Source / Disclosures
Thomson G et al. Can adults in the United States accurately assess the quality of their diet? Presented at: American Society for Scientific Nutrition Sessions and Annual Meeting; June 14-16, 2022 (virtual meeting).
Disclosures: Thompson is an employee of the US Department of Agriculture’s Agricultural Research Service, which funded the research.
The only adults in the United States who accurately assessed the health of their diet were those who considered it “poor,” according to a presentation at the American Society for Scientific Nutrition Sessions and Annual Meeting.
“Adults in the United States generally cannot accurately assess the quality of their diet,” Jessica Thompson, Ph.D.During the presentation, a research epidemiologist with the USDA Agricultural Research Service said.
Thompson and colleagues used data from the National Health and Nutrition Examination Survey – a program of studies that uniquely combines interviews and physical examinations – to analyze the nutritional status and general health of people in the United States.
The researchers asked participants 20 years of age or older to rate the health of their diet from excellent to poor and the quality of the diet measured by applying the 2015 Healthy Eating Index (HEI) to 24-hour diet recalls.
HEI – a diet quality tool that measures how a diet aligns with the Dietary Guidelines for Americans – calculates a score from 0 to 100 by analyzing 13 ingredients, including nine adequate (fruits, vegetables, grains, dairy, protein, etc.) and four moderate ingredients (Refined grains, sodium, saturated fat, and added sugars), Thompson said.
“The maximum score depends on meeting or staying under the highest recommended amount for each food group,” she explained. “Ingredients are scored based on density of 1,000 calories, excluding fatty acids, which is a ratio of unsaturated fatty acids to saturated fatty acids.”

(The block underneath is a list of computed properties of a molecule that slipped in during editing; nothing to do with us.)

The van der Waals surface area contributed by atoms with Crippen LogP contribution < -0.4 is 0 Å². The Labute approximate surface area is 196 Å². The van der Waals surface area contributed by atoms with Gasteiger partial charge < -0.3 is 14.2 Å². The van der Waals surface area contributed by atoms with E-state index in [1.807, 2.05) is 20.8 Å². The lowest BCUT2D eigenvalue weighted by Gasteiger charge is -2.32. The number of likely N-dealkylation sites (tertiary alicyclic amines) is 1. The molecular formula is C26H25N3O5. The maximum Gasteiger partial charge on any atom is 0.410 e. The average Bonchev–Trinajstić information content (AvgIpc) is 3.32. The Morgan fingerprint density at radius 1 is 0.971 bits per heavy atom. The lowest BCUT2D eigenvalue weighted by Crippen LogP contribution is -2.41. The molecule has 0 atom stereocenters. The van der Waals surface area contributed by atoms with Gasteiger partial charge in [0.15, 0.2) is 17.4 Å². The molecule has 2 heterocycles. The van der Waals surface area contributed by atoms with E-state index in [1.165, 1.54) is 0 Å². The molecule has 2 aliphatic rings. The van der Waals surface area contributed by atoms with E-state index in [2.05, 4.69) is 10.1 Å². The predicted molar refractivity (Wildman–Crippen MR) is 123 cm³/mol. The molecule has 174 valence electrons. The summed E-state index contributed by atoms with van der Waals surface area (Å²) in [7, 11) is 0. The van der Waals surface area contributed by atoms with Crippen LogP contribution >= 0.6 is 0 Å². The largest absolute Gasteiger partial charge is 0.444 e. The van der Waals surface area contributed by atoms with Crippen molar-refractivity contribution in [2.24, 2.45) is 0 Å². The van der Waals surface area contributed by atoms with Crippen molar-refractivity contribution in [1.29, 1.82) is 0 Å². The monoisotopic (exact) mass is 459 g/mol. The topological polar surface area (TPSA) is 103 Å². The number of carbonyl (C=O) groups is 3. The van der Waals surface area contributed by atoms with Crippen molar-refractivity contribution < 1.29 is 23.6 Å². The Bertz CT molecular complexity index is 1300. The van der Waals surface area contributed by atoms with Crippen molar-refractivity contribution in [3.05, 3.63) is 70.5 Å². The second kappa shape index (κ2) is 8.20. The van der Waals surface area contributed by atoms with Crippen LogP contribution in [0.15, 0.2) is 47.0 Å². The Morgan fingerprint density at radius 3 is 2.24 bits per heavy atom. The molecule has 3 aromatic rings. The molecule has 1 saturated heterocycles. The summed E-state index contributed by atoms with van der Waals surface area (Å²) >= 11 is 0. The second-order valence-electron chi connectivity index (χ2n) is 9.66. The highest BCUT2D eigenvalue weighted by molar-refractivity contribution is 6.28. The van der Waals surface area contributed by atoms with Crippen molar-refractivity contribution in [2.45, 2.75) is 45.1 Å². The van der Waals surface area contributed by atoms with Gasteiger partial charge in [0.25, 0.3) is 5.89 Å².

HEI scores followed the American grading system from A to F: “Excellent” corresponds to grades from 90 to 100 (A); “Very Good” corresponds to a score of 80 to 100 (A or B); “Good” corresponds to scores from 70 to 89 (B or C); Matched “fair” scores from 60 to 79 (C or D); And “Poor” refers to a score from 0 to 69 (D or F).
Of the 9,757 participants, 8% rated their diet as “excellent,” 22% as “very good,” 41% as “good,” 24% as “acceptable,” and 6% as “good.” It is “weak”.
However, in the quality of the measured diet, less than 1% – only 21 participants – fell into the “excellent” category and scored an A. Almost 70% – 6,742 participants – scored a F. 19% scored a C and 19% scored a D.
“Of the 9,757 adults included in our study, only 15% were able to accurately assess the quality of their diet,” Thompson said. Note, however, that in the poorer group, 97% accurately rate the quality of their diet.
Between 1% and 3% of participants in the “good”, “fair” and “poor” groups underestimated their diets. However, the majority of participants overestimated the quality of their diet. It found that between 51% and 82% of participants who rated their diets from ‘fair’ to ‘excellent’ instead had poor diet quality.
“Although the sum of the diet quality score and most components of the diet increased as adults perceived the health of their diet, the overall diet quality score was less than 60%—a failure—for 70% of the adults in our study,” Thompson said. “The tendency of adults in the United States to exaggerate the quality of their diet points to the need for action to educate adults about what constitutes a healthy dietary intake.”